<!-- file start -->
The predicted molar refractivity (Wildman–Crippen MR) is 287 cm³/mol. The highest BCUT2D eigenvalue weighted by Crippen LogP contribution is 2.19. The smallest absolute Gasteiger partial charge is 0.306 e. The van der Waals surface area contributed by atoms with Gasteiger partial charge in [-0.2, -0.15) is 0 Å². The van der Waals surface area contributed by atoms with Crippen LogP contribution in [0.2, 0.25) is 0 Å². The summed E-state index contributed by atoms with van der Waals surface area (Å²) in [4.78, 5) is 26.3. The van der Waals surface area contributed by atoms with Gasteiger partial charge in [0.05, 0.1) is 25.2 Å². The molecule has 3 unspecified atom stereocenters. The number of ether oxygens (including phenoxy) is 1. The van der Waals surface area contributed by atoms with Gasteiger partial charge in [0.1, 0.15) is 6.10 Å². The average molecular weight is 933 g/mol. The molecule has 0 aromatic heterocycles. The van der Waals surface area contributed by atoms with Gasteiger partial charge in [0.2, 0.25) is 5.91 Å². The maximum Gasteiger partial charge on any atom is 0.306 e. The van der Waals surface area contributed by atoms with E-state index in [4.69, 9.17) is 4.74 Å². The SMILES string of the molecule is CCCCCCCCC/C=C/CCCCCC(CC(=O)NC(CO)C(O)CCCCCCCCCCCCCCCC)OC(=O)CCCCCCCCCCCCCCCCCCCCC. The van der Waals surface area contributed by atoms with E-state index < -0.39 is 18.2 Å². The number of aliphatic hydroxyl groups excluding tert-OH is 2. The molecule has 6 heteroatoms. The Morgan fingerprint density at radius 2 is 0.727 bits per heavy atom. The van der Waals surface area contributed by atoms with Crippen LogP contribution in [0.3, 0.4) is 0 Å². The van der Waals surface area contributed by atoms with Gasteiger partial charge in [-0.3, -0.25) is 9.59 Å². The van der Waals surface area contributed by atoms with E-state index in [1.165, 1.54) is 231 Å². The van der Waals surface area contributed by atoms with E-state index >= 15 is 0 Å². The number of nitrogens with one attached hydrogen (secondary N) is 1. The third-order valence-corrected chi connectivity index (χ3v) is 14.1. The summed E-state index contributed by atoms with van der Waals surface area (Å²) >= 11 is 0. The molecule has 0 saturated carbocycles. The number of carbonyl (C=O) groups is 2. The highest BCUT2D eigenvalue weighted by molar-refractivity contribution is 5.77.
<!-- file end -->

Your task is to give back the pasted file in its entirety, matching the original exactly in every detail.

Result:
The predicted molar refractivity (Wildman–Crippen MR) is 287 cm³/mol. The highest BCUT2D eigenvalue weighted by Crippen LogP contribution is 2.19. The smallest absolute Gasteiger partial charge is 0.306 e. The van der Waals surface area contributed by atoms with Gasteiger partial charge in [-0.2, -0.15) is 0 Å². The van der Waals surface area contributed by atoms with Crippen LogP contribution in [0.2, 0.25) is 0 Å². The summed E-state index contributed by atoms with van der Waals surface area (Å²) in [4.78, 5) is 26.3. The van der Waals surface area contributed by atoms with Gasteiger partial charge in [0.05, 0.1) is 25.2 Å². The molecule has 3 unspecified atom stereocenters. The number of ether oxygens (including phenoxy) is 1. The van der Waals surface area contributed by atoms with Gasteiger partial charge in [0.1, 0.15) is 6.10 Å². The average molecular weight is 933 g/mol. The molecule has 0 aromatic heterocycles. The van der Waals surface area contributed by atoms with Gasteiger partial charge in [0.2, 0.25) is 5.91 Å². The maximum Gasteiger partial charge on any atom is 0.306 e. The van der Waals surface area contributed by atoms with E-state index in [4.69, 9.17) is 4.74 Å². The SMILES string of the molecule is CCCCCCCCC/C=C/CCCCCC(CC(=O)NC(CO)C(O)CCCCCCCCCCCCCCCC)OC(=O)CCCCCCCCCCCCCCCCCCCCC. The van der Waals surface area contributed by atoms with E-state index < -0.39 is 18.2 Å². The number of aliphatic hydroxyl groups excluding tert-OH is 2. The molecule has 6 heteroatoms. The Morgan fingerprint density at radius 2 is 0.727 bits per heavy atom. The van der Waals surface area contributed by atoms with Crippen LogP contribution in [0.3, 0.4) is 0 Å². The van der Waals surface area contributed by atoms with Gasteiger partial charge in [-0.3, -0.25) is 9.59 Å². The van der Waals surface area contributed by atoms with E-state index in [1.165, 1.54) is 231 Å². The van der Waals surface area contributed by atoms with E-state index >= 15 is 0 Å². The number of nitrogens with one attached hydrogen (secondary N) is 1. The third-order valence-corrected chi connectivity index (χ3v) is 14.1. The summed E-state index contributed by atoms with van der Waals surface area (Å²) >= 11 is 0. The molecule has 0 saturated carbocycles. The number of carbonyl (C=O) groups is 2. The highest BCUT2D eigenvalue weighted by molar-refractivity contribution is 5.77.